Step 7. Playback Controls

AVPlayer provides advanced functionality such as support for closed captions and observing timed metadata. It also lacks a proper set of playback controls, granting you the freedom to create your own playback controls. Let's create a custom play / pause control for use in the app.

click on MainStoryboard_iPhone.storyboard in the Project Navigator.

Drag a Button object from the Object Library and place it in the bottom middle of your storyboard app. Double click the button text and change it to say Play.

The View Controller, as hub of our app, needs to know 2 things, which button and what happens when it's clicked. Select UTViewController.h and edit it to match the following:

UTViewController.h
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//
//  UTViewController.h
//

#import <UIKit/UIKit.h>
#import <AVFoundation/AVFoundation.h>

@class UTPlayerView;
@interface UTViewController : UIViewController

@property (nonatomic) AVPlayer *player;
@property (nonatomic) AVPlayerItem *playerItem;
@property (nonatomic, weak) IBOutlet UTPlayerView *playerView;
@property (nonatomic, weak) IBOutlet UIButton *playButton;

-(IBAction)play:sender;

@end

We've added 1 outlet and 1 action to our app. The outlet tells the view controller which button we want to be our play button. The action is how we tell the view controller what effect we want the play button to have on our app. In our case, it will start playback of content.

Now let's implement the .m changes. Click UTViewController.m and modify it as follows:

UTViewController.m
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//
//  UTViewController.m
//

#import <CoreMedia/CoreMedia.h>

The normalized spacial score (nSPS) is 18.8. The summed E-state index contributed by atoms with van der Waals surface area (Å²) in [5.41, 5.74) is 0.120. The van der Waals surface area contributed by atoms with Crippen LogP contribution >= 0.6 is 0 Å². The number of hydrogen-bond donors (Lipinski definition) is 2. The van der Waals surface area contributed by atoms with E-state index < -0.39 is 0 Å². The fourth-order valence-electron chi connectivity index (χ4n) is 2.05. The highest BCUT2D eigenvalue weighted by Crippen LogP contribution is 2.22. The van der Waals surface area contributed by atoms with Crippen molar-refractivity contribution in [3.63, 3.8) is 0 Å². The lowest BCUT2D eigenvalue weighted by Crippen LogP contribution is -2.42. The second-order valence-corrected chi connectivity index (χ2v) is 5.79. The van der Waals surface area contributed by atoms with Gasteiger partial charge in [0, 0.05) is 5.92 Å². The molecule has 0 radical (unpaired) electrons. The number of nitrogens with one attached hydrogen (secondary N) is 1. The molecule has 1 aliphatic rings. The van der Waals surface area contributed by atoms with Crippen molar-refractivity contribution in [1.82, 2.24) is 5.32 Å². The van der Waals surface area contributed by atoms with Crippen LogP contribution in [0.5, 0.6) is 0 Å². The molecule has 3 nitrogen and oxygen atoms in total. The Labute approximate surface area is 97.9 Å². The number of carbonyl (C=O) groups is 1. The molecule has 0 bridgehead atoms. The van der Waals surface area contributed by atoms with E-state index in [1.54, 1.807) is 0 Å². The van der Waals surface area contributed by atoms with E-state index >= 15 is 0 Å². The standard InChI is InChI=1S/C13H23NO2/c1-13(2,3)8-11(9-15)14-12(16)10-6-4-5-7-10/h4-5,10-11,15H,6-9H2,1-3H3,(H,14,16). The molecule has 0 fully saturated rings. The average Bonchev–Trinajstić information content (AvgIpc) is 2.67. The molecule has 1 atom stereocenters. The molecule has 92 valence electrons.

#import "UTViewController.h"
#import "UTPlayerView.h"

@interface UTViewController ()

@end

@implementation UTViewController
@synthesize player, playerView, playerItem, playButton;

- (void)viewDidLoad
{
    [super viewDidLoad];
	// Do any additional setup after loading the view, typically from a nib.

    NSURL *content_with_captions = [NSURL URLWithString:@"http://content.uplynk.com/209da4fef4b442f6b8a100d71a9f6a9a.m3u8"];
    player = [AVPlayer playerWithURL:content_with_captions];

    [self.playerView setPlayer:player];
}

- (void) play:sender {
    NSLog(@"play toggled");
    if(player.rate == 0.0){
        [playButton setTitle:@"Pause" forState:UIControlStateNormal];
        [player play];

    } else {
        [playButton setTitle:@"Play" forState:UIControlStateNormal];
        [player pause];
    }

}

- (void)didReceiveMemoryWarning
{
    [super didReceiveMemoryWarning];
    // Dispose of any resources that can be recreated.
}

@end

You'll see we've removed the player call to play from our viewDidLoad method. Our video will not automatically start. The play button will be used to start playback. We implemented our play method and added the extra touch of changing its title to Pause during playback, similar to the play button of many multimedia interfaces.

Time to connect the button in Interface Builder. Click on MainStoryboard_iPhone.storyboard. We need to make 2 connections. First control + click and drag from View Controller to the play button and choose playButton from the pop up menu. Next control + click and drag from the play button to the View Controller and choose Play from the pop up menu.

Test the interface and ensure playback starts, pauses and restarts as you click the play button.

Step 8. Rewind

You have successfully played content. You can watch it through to the end. It's not very user friendly to force a restart of the application to play the video again, though. Our playerItem provides a notification we can observe and use to "rewind" our video.

In order to implement this observer, we'll modify UTViewController.m again as follows:

UTViewController.m
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//